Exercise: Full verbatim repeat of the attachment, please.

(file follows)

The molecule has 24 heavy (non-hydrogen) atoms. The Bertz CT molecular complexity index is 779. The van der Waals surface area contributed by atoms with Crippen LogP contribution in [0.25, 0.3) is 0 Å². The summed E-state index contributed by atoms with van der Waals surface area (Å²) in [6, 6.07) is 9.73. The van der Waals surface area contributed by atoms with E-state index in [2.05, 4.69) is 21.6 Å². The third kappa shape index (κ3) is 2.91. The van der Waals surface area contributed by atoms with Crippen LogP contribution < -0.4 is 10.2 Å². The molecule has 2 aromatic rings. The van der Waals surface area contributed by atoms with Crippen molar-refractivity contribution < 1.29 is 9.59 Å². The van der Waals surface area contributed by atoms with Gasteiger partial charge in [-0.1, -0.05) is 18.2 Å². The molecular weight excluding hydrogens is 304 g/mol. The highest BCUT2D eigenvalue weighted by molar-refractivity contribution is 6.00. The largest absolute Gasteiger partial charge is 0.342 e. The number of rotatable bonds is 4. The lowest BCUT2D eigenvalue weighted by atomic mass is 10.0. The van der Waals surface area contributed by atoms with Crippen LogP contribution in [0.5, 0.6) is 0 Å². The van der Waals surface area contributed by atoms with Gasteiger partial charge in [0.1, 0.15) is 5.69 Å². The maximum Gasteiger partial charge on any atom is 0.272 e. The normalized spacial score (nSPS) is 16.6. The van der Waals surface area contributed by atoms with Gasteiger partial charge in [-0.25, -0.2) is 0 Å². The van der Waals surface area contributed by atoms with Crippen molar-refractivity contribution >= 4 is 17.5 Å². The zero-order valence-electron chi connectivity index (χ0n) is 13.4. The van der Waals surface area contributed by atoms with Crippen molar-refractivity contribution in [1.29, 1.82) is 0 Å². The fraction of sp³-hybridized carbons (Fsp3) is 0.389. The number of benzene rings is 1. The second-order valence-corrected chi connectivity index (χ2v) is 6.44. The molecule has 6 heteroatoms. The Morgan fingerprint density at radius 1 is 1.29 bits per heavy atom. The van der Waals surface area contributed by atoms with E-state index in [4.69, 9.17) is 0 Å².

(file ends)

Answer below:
The molecule has 24 heavy (non-hydrogen) atoms. The Bertz CT molecular complexity index is 779. The van der Waals surface area contributed by atoms with Crippen LogP contribution in [0.25, 0.3) is 0 Å². The summed E-state index contributed by atoms with van der Waals surface area (Å²) in [6, 6.07) is 9.73. The van der Waals surface area contributed by atoms with E-state index in [2.05, 4.69) is 21.6 Å². The third kappa shape index (κ3) is 2.91. The van der Waals surface area contributed by atoms with Crippen LogP contribution < -0.4 is 10.2 Å². The molecule has 2 aromatic rings. The van der Waals surface area contributed by atoms with Crippen molar-refractivity contribution < 1.29 is 9.59 Å². The van der Waals surface area contributed by atoms with Gasteiger partial charge in [-0.1, -0.05) is 18.2 Å². The molecular weight excluding hydrogens is 304 g/mol. The highest BCUT2D eigenvalue weighted by molar-refractivity contribution is 6.00. The largest absolute Gasteiger partial charge is 0.342 e. The number of rotatable bonds is 4. The lowest BCUT2D eigenvalue weighted by atomic mass is 10.0. The van der Waals surface area contributed by atoms with Crippen LogP contribution in [0.5, 0.6) is 0 Å². The van der Waals surface area contributed by atoms with Gasteiger partial charge in [0.1, 0.15) is 5.69 Å². The maximum Gasteiger partial charge on any atom is 0.272 e. The normalized spacial score (nSPS) is 16.6. The van der Waals surface area contributed by atoms with Gasteiger partial charge in [-0.25, -0.2) is 0 Å². The van der Waals surface area contributed by atoms with Crippen molar-refractivity contribution >= 4 is 17.5 Å². The zero-order valence-electron chi connectivity index (χ0n) is 13.4. The van der Waals surface area contributed by atoms with Crippen molar-refractivity contribution in [1.29, 1.82) is 0 Å². The fraction of sp³-hybridized carbons (Fsp3) is 0.389. The number of benzene rings is 1. The second-order valence-corrected chi connectivity index (χ2v) is 6.44. The molecule has 6 heteroatoms. The Morgan fingerprint density at radius 1 is 1.29 bits per heavy atom. The van der Waals surface area contributed by atoms with E-state index in [4.69, 9.17) is 0 Å².